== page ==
The eight tales in Bliss Montage are rooted in familiar, deeply human moments. For example: A pair of friends have an unhealthy relationship with drugs and each other, a woman is haunted by her romantic history, and a wife deals with losing track of her husband at an airport. But within these familiar beats, Ma inserts fantastical conceits, tilting our view of reality, until something strange and new creeps in. In “G,” the two friends take a drug that renders them temporarily invisible. In “Los Angeles,” the woman shares a house with her husband and 100 ex-boyfriends. And in “Returning,” the wife arrives in an unfamiliar country and learns about a burial ritual that might change her marriage forever. 

In each story, Ma seamlessly blends the real and the unreal with astonishing confidence and care. Laden with apt, surprising metaphors, her supernatural elements provide incisive, bittersweet commentary on human longing, loss and love. Her tightly structured sentences are little blades of wisdom and wit that slip into you when you least expect it, opening you up with bursts of raw, emotive power.

Bliss Montage is another triumph for Ma. Fans of elegant, well-crafted short fiction should not miss it.

In her first story collection, Ling Ma creates tightly structured sentences: little blades of wisdom and wit that slip into you when you least expect it, opening you up with bursts of raw, emotive power.
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Forging an entire short fiction collection around a single theme—and delivering one truly original tale after another—is trickier than it sounds. It’s too easy to fall into the trap of repetition and rhythm, making each tale read like the last one, just with the serial numbers filed off. Jane Campbell’s first book, which she’s publishing in her 80th year, maintains a thorough sense of originality while delivering a stunning range of works on the inner lives of older women. The stories in Cat Brushing cross genres and boundaries, daring the reader to meditate on previously unexplored (or at the very least, rarely explored) perspectives on aging, sexuality, violence and beyond.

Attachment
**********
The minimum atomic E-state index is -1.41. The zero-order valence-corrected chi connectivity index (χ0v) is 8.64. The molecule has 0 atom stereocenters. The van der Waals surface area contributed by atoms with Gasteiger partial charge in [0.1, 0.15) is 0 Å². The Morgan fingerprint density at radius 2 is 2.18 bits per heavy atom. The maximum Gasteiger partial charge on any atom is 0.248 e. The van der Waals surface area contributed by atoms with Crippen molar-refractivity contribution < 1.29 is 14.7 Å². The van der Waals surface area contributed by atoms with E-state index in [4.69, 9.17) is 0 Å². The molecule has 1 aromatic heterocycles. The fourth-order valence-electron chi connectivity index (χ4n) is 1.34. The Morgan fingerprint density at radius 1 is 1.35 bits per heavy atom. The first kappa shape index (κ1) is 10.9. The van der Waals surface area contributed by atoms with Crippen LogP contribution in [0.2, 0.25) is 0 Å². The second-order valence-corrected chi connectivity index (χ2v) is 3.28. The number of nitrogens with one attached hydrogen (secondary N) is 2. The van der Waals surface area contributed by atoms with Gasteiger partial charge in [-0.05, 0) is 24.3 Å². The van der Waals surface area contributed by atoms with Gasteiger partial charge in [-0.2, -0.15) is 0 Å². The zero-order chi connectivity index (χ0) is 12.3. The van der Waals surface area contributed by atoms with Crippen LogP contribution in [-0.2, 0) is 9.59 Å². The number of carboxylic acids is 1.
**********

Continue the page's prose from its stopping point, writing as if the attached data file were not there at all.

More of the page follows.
In “Susan and Miffy,” a woman develops an unlikely sensual connection with her beautiful caregiver, challenging both of their notions about attraction. In “Lockdown Fantasms,” extreme pandemic isolation leads to a new program that sends government-sponsored spirits into the homes of the “over-seventies” to keep them company. In “Lamia,” a woman returns to the site of an old fling in an effort to recapture something in her own dangerous nature. In “Kindness,” a retired woman in a beachside retirement complex makes a choice that will change not one life, but three. And in the title story, a woman living with her son and his new wife explores the anxieties and uncertainties of existence while grooming her beloved pet. 

The baker’s dozen of tales that make up Cat Brushing are all delivered through lean, incisive, witty prose that calls to mind the calculated directness of Ernest Hemingway and the furious expressiveness of Joyce Carol Oates. Campbell’s sentences are solid, imposing, often free of adornment in terms of punctuation, and each one seems carefully crafted to get to the core of a certain emotional truth. Whether she’s writing a first-person or third-person narrative, Campbell’s wisdom, passion and honesty come through, imbuing the collection with an elegant, often lyrical power.